- Advertisement -

Tennessee football vs. Clemson is much more than just another bowl game

- Advertisement -

Sometimes it’s hard to place a value on a bowl game victory. Other than nostalgia and team pride, what are the teams playing for? The Orange Bowl between Tennessee football and the Clemson Tigers is an exception.

Take pride and shove it aside for a moment. Tennessee and Clemson are playing for a recruiting foothold in each other’s home turf. Until recently, the Tigers have been winning that battle.

When the Vols were wayward, they lost top receiver prospects like Tee Higgins from Oak Ridge High School and Amari Rodgers from Catholic High School. Both are still playing in the NFL, and both would have been Vols had it not been for questionable coaching at Tennessee. Rodgers’ father was former Tennessee quarterback Tee Martin.

It’s worth noting that Clemson doesn’t have a current signee or commitment in the 2023 class from East Tennessee and hasn’t had quantifiable success other than Bryn Tucker, who signed with Clemson out of Catholic in 2020.

There’s a different feel around Knoxville, and UT coach Josh Heupel has obviously gotten some traction in keeping up-close, in-state prospects close to home. 

- Advertisement -

Clemson has proven ready for the Vols to stumble. That’s how they nabbed some of those aforementioned prospects. No matter how much you love Tennessee football, it would have been tough to dispel Clemson and head coach Dabo Swinney had they come calling while the Vols had a pair of incompetent coaches like Butch Jones and Jeremy Pruitt back-to-back.

Let’s face it. Losing a prospect from your hometown is not only embarrassing; it’s a really bad sign. It seems the Vols are past that with Clemson. Sure, there might be a player who moves into the area who has a particular tie to a school, but losing top prospects with no ties to Clemson was a red flag the size of Neyland Stadium’s jumbotron.

We haven’t even mentioned Trevor Lawrence, who played at Clemson, was the No. 1 selection in the 2021 NFL Draft and was dying to play for the Vols if not for the defunct coaching issues. Tennessee had every chance and no chance to land Lawrence. He loved the Vols and was born in Knoxville but understandably had concerns about the direction of the program. Think he would have signed on to play for Heupel? I’m guessing so.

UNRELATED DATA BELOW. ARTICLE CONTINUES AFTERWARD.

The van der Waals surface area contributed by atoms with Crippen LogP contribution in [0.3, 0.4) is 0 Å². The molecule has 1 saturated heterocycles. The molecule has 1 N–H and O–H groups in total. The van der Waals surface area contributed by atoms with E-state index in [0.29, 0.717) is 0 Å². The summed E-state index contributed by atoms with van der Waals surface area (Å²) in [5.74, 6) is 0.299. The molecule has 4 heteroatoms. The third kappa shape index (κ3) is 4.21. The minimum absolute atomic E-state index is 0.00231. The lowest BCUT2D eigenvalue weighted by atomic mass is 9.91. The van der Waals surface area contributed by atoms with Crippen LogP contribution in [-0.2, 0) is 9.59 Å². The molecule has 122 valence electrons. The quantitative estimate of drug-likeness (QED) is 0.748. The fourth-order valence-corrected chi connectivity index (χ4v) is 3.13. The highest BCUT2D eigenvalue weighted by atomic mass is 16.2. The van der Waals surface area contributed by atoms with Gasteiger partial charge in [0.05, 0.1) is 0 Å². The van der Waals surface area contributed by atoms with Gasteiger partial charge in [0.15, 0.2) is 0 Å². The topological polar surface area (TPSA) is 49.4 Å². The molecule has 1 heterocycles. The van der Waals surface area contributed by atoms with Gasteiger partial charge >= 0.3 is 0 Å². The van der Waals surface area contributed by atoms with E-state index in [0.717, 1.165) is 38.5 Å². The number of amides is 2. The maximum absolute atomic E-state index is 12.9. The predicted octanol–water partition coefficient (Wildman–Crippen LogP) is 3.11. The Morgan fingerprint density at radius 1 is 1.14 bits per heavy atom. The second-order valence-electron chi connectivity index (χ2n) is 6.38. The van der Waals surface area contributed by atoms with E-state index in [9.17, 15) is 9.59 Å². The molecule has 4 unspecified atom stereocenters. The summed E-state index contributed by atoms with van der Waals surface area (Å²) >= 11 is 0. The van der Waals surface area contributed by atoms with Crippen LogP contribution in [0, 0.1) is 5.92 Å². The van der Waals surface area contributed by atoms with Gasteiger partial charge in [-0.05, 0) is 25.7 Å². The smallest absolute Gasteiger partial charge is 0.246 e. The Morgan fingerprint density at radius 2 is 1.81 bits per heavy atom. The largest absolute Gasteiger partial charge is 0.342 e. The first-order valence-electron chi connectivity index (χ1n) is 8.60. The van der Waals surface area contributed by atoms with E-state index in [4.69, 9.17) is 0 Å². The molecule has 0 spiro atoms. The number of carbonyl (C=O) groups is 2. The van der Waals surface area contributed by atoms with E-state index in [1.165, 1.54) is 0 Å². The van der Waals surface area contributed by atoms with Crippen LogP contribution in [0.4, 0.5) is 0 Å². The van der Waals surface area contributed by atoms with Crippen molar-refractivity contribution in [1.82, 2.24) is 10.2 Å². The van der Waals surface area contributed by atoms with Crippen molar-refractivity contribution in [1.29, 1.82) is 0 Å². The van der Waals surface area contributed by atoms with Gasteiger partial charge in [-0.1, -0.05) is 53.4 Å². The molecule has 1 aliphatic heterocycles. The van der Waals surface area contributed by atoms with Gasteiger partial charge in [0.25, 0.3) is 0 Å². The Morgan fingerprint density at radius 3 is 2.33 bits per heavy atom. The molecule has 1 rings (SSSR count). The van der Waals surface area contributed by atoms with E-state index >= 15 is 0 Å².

The Orange Bowl is a chance for Tennessee football to make a statement in recruiting. It’s a chance to say that it is the up-and-coming program in recruiting and that players have no need to leave the Knoxville area to find football fortunes anywhere else.

Things change quickly. Tennessee has a coach that cares about his players with a plan to improve. That’s the void that Swinney filled before Heupel arrived. There’s no void now, and with a win against Clemson, the Vols can provide a clear sign that things have changed when it comes to recruiting in East Tennessee – and beyond.

Let’s also not forget just how important the Carolinas have been to Tennessee’s recruiting legacy. While in-state recruiting has improved, the Vols have been at their best when they’ve recruited well in North and South Carolina. So has Clemson. The Orange Bowl is a chance for the Vols to show how the two programs are trending in different directions (even if that’s too simplistic).

Beating Clemson can provide some good recruiting fodder for Tennessee football in the Carolinas. Of course, there is already plenty of competition there, from Georgia, Florida, North Carolina and South Carolina. However, the Vols have a prime-time window to sway prospects when decision time comes.

UT already has two prospects signed from North Carolina: four-star receiver Nathan Leacock from Raleigh, who is currently enrolled, and four-star defensive lineman Daevin Hobbs from Concord. Think the Vols would like to add to that total in the coming years? Sure, the Vols recruit nationwide, but the Carolinas can take Tennessee football to another level. That means there’s plenty at stake in the Orange Bowl on Friday.

- Advertisement -

Leave a Reply

Your email address will not be published. Required fields are marked *